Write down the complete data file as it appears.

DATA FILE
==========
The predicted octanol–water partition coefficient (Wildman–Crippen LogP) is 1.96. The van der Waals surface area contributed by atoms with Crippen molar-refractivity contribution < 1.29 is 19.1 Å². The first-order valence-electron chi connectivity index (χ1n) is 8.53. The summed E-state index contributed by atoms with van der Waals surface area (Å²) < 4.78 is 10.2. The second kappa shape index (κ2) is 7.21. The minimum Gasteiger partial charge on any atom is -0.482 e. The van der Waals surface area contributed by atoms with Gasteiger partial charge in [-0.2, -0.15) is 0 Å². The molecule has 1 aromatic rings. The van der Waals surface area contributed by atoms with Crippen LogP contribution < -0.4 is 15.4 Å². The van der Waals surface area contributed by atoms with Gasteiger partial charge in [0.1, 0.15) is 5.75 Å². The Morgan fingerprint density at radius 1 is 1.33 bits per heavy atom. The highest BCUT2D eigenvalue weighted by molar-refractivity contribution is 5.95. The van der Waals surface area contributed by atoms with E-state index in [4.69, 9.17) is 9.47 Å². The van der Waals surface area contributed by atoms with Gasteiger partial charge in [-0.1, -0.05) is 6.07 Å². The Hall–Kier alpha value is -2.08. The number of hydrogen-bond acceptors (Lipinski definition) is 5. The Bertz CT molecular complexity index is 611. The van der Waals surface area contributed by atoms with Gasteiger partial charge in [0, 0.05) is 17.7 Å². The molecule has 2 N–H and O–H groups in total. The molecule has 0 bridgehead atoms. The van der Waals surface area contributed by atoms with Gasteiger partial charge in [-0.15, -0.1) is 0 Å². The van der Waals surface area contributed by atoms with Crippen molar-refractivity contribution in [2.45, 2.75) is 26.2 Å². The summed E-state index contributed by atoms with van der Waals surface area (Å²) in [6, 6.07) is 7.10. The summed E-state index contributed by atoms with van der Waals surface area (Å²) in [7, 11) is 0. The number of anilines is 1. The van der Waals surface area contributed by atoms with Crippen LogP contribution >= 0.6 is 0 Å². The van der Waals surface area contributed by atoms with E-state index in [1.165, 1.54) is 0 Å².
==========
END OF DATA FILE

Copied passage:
The predicted octanol–water partition coefficient (Wildman–Crippen LogP) is 1.96. The van der Waals surface area contributed by atoms with Crippen molar-refractivity contribution < 1.29 is 19.1 Å². The first-order valence-electron chi connectivity index (χ1n) is 8.53. The summed E-state index contributed by atoms with van der Waals surface area (Å²) < 4.78 is 10.2. The second kappa shape index (κ2) is 7.21. The minimum Gasteiger partial charge on any atom is -0.482 e. The van der Waals surface area contributed by atoms with Gasteiger partial charge in [-0.2, -0.15) is 0 Å². The molecule has 1 aromatic rings. The van der Waals surface area contributed by atoms with Crippen LogP contribution < -0.4 is 15.4 Å². The van der Waals surface area contributed by atoms with Gasteiger partial charge in [0.1, 0.15) is 5.75 Å². The Morgan fingerprint density at radius 1 is 1.33 bits per heavy atom. The highest BCUT2D eigenvalue weighted by molar-refractivity contribution is 5.95. The van der Waals surface area contributed by atoms with E-state index in [4.69, 9.17) is 9.47 Å². The van der Waals surface area contributed by atoms with Gasteiger partial charge in [-0.1, -0.05) is 6.07 Å². The Hall–Kier alpha value is -2.08. The number of hydrogen-bond acceptors (Lipinski definition) is 5. The Bertz CT molecular complexity index is 611. The van der Waals surface area contributed by atoms with Gasteiger partial charge in [0, 0.05) is 17.7 Å². The molecule has 2 N–H and O–H groups in total. The molecule has 0 bridgehead atoms. The van der Waals surface area contributed by atoms with Gasteiger partial charge in [-0.15, -0.1) is 0 Å². The van der Waals surface area contributed by atoms with Crippen molar-refractivity contribution in [2.45, 2.75) is 26.2 Å². The summed E-state index contributed by atoms with van der Waals surface area (Å²) in [6, 6.07) is 7.10. The summed E-state index contributed by atoms with van der Waals surface area (Å²) in [7, 11) is 0. The number of anilines is 1. The van der Waals surface area contributed by atoms with Crippen LogP contribution >= 0.6 is 0 Å². The van der Waals surface area contributed by atoms with E-state index in [1.165, 1.54) is 0 Å².